Housemates

“There’s another one in the bathroom!” she shrieked, barrelling into the kitchen and scuttling straight into me.

“Careful,” I said, rubbing my leg. “You almost knocked me over.”

“It’s huge! Will you go in there and – deal with it?” she pleaded.

I shook my head. “I’m in the middle of sorting dinner.”

“Please?”

“It’ll have gone by now, anyway,” I replied. “Remember, it’s more scared of you than you are of it.”

“It crept right up on me, all beady eyes and spindley legs,” she shuddered. “Can’t you dispose of it in some way?”

“What happened to live and let live?” I smiled.

“Makes my skin crawl,” she winced. “They move so fast.”

“I quite like them, really,” I replied.

“Whose side are you on?” she snorted.

“Well, they’re actually very useful, for keeping pests down. You know, they reckon you’re never more than ten feet away from one.”

Her eyes widened. “Don’t tell me that! I’ll have nightmares.”

“Come on, they’re pretty harmless. They don’t bite unless you corner them and they’re rarely poisonous,” I continued, winking. “In this country, anyway.”

“I think they’re horrible,” she replied. “When you look closely at them, you can see they’re covered with tiny hairs. Disgusting.”

“But they’re incredibly adaptable,” I reasoned. “Common on every continent, except Antarctica. Do you know, some of them can jump several times their own body length.”

She rolled her eyes. “Great, thanks, as if I’m not freaked out enough already.”

“They eat all sorts, even birds,” I said, creeping up to her. “Not us though, mind. Usually.”

I lightly tickled her back and she sprang away from me.

“Buzz off!” she cried. “It just doesn’t bear thinking about!”

I laughed and turned back to the food. “But, you have to admit, what it can do with the web is quite amazing.”

“Okay,” she groaned. “That’s enough of the science lesson.”

“I’m only saying that theyre rather extraordinary creatures, in their own way.”

“Well, I just wish they’d keep out of my way,” she said, waspishly.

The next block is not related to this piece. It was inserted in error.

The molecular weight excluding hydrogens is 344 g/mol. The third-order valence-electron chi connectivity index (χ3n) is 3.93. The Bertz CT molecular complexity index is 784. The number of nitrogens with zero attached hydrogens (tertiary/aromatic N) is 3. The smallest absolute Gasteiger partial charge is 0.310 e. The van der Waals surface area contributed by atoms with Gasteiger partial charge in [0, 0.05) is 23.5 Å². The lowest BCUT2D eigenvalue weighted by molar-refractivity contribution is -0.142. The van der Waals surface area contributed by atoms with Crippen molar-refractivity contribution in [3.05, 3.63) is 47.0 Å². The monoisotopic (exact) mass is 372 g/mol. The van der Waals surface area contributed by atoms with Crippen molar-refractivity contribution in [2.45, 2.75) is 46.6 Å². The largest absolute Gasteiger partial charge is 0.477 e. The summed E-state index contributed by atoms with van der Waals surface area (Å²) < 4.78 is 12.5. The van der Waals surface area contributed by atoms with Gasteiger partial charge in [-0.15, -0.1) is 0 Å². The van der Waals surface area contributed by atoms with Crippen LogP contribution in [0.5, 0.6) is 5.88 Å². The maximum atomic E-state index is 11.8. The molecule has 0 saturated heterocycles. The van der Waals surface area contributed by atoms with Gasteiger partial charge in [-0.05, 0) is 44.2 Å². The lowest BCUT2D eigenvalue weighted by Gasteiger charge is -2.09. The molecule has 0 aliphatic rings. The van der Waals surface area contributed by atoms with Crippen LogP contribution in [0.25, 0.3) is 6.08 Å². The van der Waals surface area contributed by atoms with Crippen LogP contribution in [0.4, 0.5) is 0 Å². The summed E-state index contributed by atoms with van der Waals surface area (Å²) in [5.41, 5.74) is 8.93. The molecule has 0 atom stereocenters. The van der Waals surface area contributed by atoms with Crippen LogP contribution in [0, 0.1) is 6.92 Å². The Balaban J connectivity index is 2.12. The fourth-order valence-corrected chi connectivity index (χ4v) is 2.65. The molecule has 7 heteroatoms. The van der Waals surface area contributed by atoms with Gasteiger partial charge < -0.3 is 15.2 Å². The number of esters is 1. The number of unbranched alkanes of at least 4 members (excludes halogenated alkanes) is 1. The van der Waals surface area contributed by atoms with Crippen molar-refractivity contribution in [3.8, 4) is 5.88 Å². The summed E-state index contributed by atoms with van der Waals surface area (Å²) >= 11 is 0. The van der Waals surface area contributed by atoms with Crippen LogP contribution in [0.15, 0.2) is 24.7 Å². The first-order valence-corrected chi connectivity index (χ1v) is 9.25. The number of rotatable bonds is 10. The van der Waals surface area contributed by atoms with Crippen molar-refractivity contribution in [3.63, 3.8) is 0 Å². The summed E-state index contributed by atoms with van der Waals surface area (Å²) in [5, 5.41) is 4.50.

“I’m sure the feeling’s mutual,” I replied.

She paused.

“I’m going to see if it’s still there,” she said, moving towards the door.

“No, don’t go anywhere, dinner’s nearly ready,” I called, clearing a space to eat. “I don’t want it to get cold.”

She came back over and sat down.

“I know it’s irrational,” she sighed, “but it’s like some deep evolutionary instinct. I can’t help it.”

“The fact of the matter is, humans are a part of the world we spiders live in,” I shrugged. “You just have to accept it.”

I held up two silk-covered bundles.

“Now, what do you fancy for dinner?” I asked. “Bluebottle or daddy long legs?”

‘Highly Commended’ in the ‘Flash Fiction’ (max 500 words) category of the Aber Valley Arts Festival.

Joe and the Rabbit

The doorbell rings.

The doorbell rings again.

The doorbell rings a third time.

Joe sticks his hand out from under the duvet cover and scrabbles around on the bedside table. He knocks his house keys on to the floor before his fingers finally find his phone. He props himself up on his elbow and checks the time. It’s 7.50am, on a Sunday.

The doorbell rings again, now accompanied by the door knocker.

“Bloody hell,” he mutters, swinging his legs out of the bed and scooping up the keys. He picks a red hoody off the back of a chair and tugs it over his head, then slides his feet into blue flip flops. He stumbles out of the bedroom, staggers down the stairs and lurches along the hallway. He unlocks the front door and pulls it open.

“Yes?” he says, his voice still gravelly from sleep.

“Good morning, sir. Are you Mr Joseph Davis?”

The speaker is a white rabbit, six feet tall, standing on its hind legs and holding a notebook and pen in its front paws. The rabbit’s nose twitches slightly.

Joe squints in the morning sunlight.

“Yes – I – but, Dave? Is that you? Did you get locked out?”

“No, sir,” says the rabbit. “I am not Dave. I need to ask you a few questions.”

The rabbit flips open the notebook.

“Is this some kind of charity thing?” Joe says, rubbing his forehead. Maybe there’s a fun run on somewhere today that he’d forgotten about. The costume is very realistic, he thinks.

“I will ask the questions, sir, if you do not mind,” replies the rabbit.

“Actually, I’m quite busy right now, thanks,” Joe mumbles. “I need to, um, do some stuff.”